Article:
Book review: “The Lady and the Unicorn” by Tracy Chevalier

Tracy Chevalier’s second novel Girl with a Pearl Earring was published in 1999 (really, it was that long ago!) and was a sensation. I remember reading it at the time and was bowled over. It was made into a film starring Scarlett Johansson and Colin Firth in 2004. I’m afraid to say that I have not read any of Tracy’s subsequent work and until now would not have been able to name any of her nine other books (although I love the look of New Boy, published this summer, and recommended it just a few weeks ago).

The Lady & the Unicorn imgI picked up The Lady and the Unicorn at the secondhand book stall at my youngest daughter’s school summer fair and read a large chunk of it whilst there. It would not normally have caught my eye on a bookshelf as the cover is more suggestive of a cheap sexy romance (nothing wrong with that if that’s your thing!), but I was very quickly drawn into the world that Chevalier evokes, as she also did so brilliantly in Girl with a Pearl Earring.

The novel is set in Paris and Brussels in 1490-92. Parisian nobleman Jean Le Viste wants an impressive tapestry in his home, a way of showing off his wealth, status and fine taste. He commissions local artist Nicolas De Innocents to paint a design which will then be turned into a tapestry by specialist weavers in Brussels. The subsequent story is about Nicolas’s travels between the two cities, the time he spends in Brussels with the family of weavers and the effect the work has on all their lives.

It’s a very simple premise and you would be forgiven for wondering how a full-length novel could be strung-out from this. Like Girl with a Pearl Earring, it’s the characters, their motivations, their internal lives and the relationships between them that drive the narrative. Here, Nicolas des Innocents is the central figure. He is young, virile, charismatic and mischievous. In Paris, he threatens to destabilise the Le Viste family when the youngest daughter Claude falls for his charms (he has already seduced the maid!), but socially, he is an outsider, a class well below his employer, and thus it is important he is kept at arm’s length. In Brussels, he penetrates the family more deeply as he needs to work alongside the weavers to design the various features of the tapestry and to help realise these in the final product. Nicolas the charmer develops a close bond with the weaver’s blind daughter. I’ll leave it at that – no spoilers here!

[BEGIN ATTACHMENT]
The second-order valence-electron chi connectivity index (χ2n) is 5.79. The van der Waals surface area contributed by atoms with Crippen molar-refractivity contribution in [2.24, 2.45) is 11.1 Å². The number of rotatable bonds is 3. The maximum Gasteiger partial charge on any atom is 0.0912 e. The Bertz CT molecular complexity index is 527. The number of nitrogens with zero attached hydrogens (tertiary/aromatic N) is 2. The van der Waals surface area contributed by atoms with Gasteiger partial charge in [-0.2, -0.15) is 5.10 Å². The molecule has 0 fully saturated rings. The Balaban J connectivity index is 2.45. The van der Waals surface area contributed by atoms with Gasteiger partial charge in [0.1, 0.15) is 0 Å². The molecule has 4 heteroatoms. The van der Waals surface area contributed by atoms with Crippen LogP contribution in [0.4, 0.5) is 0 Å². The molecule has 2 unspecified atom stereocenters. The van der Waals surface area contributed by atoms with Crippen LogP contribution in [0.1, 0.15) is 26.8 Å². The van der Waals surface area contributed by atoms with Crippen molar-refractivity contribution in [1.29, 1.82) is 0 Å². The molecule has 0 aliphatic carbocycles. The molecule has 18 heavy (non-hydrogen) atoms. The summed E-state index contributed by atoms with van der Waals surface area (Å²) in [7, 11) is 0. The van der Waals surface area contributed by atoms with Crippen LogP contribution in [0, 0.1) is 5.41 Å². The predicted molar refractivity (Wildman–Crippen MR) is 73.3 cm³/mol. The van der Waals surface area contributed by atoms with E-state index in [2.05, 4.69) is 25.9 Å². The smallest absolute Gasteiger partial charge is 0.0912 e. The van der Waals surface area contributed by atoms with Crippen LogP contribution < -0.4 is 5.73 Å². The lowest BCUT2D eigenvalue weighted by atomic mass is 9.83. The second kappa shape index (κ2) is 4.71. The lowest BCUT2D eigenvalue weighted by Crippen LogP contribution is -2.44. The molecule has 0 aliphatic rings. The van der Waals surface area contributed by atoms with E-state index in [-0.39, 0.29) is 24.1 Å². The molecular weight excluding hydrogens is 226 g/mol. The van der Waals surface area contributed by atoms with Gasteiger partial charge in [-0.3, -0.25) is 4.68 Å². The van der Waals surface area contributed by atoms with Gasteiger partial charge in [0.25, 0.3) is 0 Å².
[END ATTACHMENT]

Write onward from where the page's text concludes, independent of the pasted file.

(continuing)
The book is written from several perspectives, with each chapter narrated by different characters. This allows us as readers to observe the events of the story from a number of viewpoints. It’s a sexy novel, there are simmering passions throughout (to that extent the suggestive cover on my copy is not far wrong!). It provides an insight to the issues of the period – honour, social status, the role and standing of women, as well as the process of creating a tapestry and the meaning behind all the imagery – and Chevalier has a brilliant talent for bridging the past and the present and showing us that in many ways day to day concerns remain the same throughout the ages. I particularly like how the author marries her skills for story creating into some bare facts about a real tapestry (it does exist) and real people. This is what she did in Girl with a Pearl Earring too, of course.

Whilst this novel clearly did not make the same splash as Chevalier’s more famous earlier book, it’s a good read and I would recommend it. Glad I found it on that book stall!

Have you read any of Tracy Chevalier’s books?

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